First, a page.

Long-sought Atlantic Marathon, since 2017. However, something always came up so I couldn´t run it. This year the calendar was favourable, despite the problems with the registration, which I ended up doing twice (although solved later).
The marathon (or ultra?) Is 43 kilometres on sand, from Melides beach to the Troia peninsula, following the seashore. Along with the marathon there is also a short race of 15 kilometres.
Race week was complicated by the second dose of the Covid vaccine. The night from Monday to Tuesday 12h bus from Lisbon to Spain. The first dose of Moderna had no effects. The second, on Wednesday, gave me a fever (38.2°C) that barely let me sleep. With paracetamol, another 12h bus back on the night from Thursday to Friday, and still one last short training session that afternoon. Then rest and sleep as much as possible before Sunday.
At 9 o’clock in the morning and with a mild temperature and overcast skies just over 100 runners took the start. No loss possible. It is just running in a straight line with the sea on the left. With only 3 aid stations available, the Camelbak is necessary.
After the start and sweating profusely I try to find my way. The question is whether to run on the dry and soft sand, or closer to the shore, with the wetter and harder sand, although with the feet in the water continuously. Opting more for this second option I try to get an ideal pace, with little success.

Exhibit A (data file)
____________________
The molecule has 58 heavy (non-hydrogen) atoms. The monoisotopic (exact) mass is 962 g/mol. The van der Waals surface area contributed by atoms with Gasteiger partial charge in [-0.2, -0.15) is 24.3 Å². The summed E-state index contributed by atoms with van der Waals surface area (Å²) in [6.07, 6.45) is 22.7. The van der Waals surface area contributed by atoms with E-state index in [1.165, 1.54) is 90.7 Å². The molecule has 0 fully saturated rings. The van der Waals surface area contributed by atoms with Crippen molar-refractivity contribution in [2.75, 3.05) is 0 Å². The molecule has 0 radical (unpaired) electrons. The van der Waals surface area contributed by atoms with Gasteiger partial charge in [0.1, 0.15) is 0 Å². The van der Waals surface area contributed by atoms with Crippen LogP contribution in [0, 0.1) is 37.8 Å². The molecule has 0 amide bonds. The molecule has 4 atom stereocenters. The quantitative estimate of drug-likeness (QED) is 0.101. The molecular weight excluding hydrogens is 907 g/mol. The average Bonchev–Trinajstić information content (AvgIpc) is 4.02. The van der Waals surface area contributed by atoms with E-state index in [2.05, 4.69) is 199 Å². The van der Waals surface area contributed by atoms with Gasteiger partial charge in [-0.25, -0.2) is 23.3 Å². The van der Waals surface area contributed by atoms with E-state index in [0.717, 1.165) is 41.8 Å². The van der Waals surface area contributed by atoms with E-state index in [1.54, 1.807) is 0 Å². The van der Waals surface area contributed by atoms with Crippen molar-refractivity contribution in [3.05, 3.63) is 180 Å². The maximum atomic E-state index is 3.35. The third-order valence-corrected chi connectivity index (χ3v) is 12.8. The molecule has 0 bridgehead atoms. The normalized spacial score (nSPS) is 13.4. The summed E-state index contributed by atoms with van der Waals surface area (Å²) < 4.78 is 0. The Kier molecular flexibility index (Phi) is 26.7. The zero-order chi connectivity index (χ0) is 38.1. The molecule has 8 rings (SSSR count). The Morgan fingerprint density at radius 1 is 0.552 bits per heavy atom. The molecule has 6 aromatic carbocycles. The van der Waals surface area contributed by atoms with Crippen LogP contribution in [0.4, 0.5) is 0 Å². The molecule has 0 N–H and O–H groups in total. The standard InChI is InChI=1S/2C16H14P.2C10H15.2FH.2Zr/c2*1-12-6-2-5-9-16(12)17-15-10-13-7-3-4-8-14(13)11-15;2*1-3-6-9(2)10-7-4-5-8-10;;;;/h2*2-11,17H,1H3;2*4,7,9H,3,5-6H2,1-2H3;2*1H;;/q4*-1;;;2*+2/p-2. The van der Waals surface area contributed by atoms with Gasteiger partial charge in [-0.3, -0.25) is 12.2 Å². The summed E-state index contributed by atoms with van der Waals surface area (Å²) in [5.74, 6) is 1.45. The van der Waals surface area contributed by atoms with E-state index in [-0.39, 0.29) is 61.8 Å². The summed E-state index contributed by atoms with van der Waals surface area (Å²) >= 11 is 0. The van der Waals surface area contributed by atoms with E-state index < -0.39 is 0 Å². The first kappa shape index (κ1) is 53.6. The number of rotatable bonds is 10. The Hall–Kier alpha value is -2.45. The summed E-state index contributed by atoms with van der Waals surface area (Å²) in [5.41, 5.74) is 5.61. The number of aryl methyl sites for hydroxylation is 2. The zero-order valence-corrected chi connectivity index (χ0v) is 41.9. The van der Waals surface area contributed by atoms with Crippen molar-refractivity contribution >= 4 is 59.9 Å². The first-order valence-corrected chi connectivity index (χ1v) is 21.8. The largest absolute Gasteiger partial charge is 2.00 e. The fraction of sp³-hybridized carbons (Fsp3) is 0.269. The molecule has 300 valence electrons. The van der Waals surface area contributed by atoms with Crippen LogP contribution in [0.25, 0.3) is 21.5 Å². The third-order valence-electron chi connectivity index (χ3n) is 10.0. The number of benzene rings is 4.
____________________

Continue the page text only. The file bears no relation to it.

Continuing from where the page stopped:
Despite the beauty of the environment, the continuous sound of the sea and the endless beach, with great distances between runners, end up becoming almost hypnotic. Thus, sometimes I find myself with the water at knee level.
Without solid supplies, I use my gels and isotonic before filling my tank with water, at the control of kilometre 28. There is still much race ahead. And there is already fatigue, linked to the continuous lean to the left, especially at ankle level.
Little by little I see that the beach begins to veer to the left in the direction of Troia. However, the distances are deceptive, and the kilometres go slower than in a road marathon.
In the end, tired and with my worst time in the distance, I cross the finish line in 5.49.26, in place 134 out of 146 finishers. Filled with sand I cool off in the sea. The shoes, completely destroyed and full of sand, will stay there.
Marathon 98 achieved. Difficult due to the unknown terrain and less than optimal physical conditions. In 6 days, I have another marathon. Anyhow, If I go back to this Troia-Melides race, I will possibly do it barefoot.